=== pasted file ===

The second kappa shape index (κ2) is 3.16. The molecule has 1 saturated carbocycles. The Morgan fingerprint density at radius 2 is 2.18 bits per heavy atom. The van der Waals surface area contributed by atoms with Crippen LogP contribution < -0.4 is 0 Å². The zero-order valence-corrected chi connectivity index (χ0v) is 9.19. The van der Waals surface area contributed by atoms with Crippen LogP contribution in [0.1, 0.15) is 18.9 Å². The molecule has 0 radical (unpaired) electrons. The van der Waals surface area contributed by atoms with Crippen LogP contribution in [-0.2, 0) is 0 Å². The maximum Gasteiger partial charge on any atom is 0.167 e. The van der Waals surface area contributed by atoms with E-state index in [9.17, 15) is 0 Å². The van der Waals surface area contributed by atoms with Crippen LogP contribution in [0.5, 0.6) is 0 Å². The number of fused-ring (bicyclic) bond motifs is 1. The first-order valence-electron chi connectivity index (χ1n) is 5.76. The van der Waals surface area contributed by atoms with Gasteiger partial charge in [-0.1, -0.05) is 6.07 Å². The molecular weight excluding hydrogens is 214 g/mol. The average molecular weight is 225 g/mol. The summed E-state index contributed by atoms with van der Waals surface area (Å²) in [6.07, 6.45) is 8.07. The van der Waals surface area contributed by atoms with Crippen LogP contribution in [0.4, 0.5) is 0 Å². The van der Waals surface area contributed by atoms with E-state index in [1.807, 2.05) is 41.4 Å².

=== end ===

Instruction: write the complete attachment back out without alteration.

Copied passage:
The second kappa shape index (κ2) is 3.16. The molecule has 1 saturated carbocycles. The Morgan fingerprint density at radius 2 is 2.18 bits per heavy atom. The van der Waals surface area contributed by atoms with Crippen LogP contribution < -0.4 is 0 Å². The zero-order valence-corrected chi connectivity index (χ0v) is 9.19. The van der Waals surface area contributed by atoms with Crippen LogP contribution in [0.1, 0.15) is 18.9 Å². The molecule has 0 radical (unpaired) electrons. The van der Waals surface area contributed by atoms with Crippen LogP contribution in [-0.2, 0) is 0 Å². The maximum Gasteiger partial charge on any atom is 0.167 e. The van der Waals surface area contributed by atoms with E-state index in [9.17, 15) is 0 Å². The van der Waals surface area contributed by atoms with Crippen LogP contribution in [0.5, 0.6) is 0 Å². The number of fused-ring (bicyclic) bond motifs is 1. The first-order valence-electron chi connectivity index (χ1n) is 5.76. The van der Waals surface area contributed by atoms with Gasteiger partial charge in [-0.1, -0.05) is 6.07 Å². The molecular weight excluding hydrogens is 214 g/mol. The average molecular weight is 225 g/mol. The summed E-state index contributed by atoms with van der Waals surface area (Å²) in [6.07, 6.45) is 8.07. The van der Waals surface area contributed by atoms with Crippen LogP contribution in [0.4, 0.5) is 0 Å². The van der Waals surface area contributed by atoms with E-state index in [1.807, 2.05) is 41.4 Å².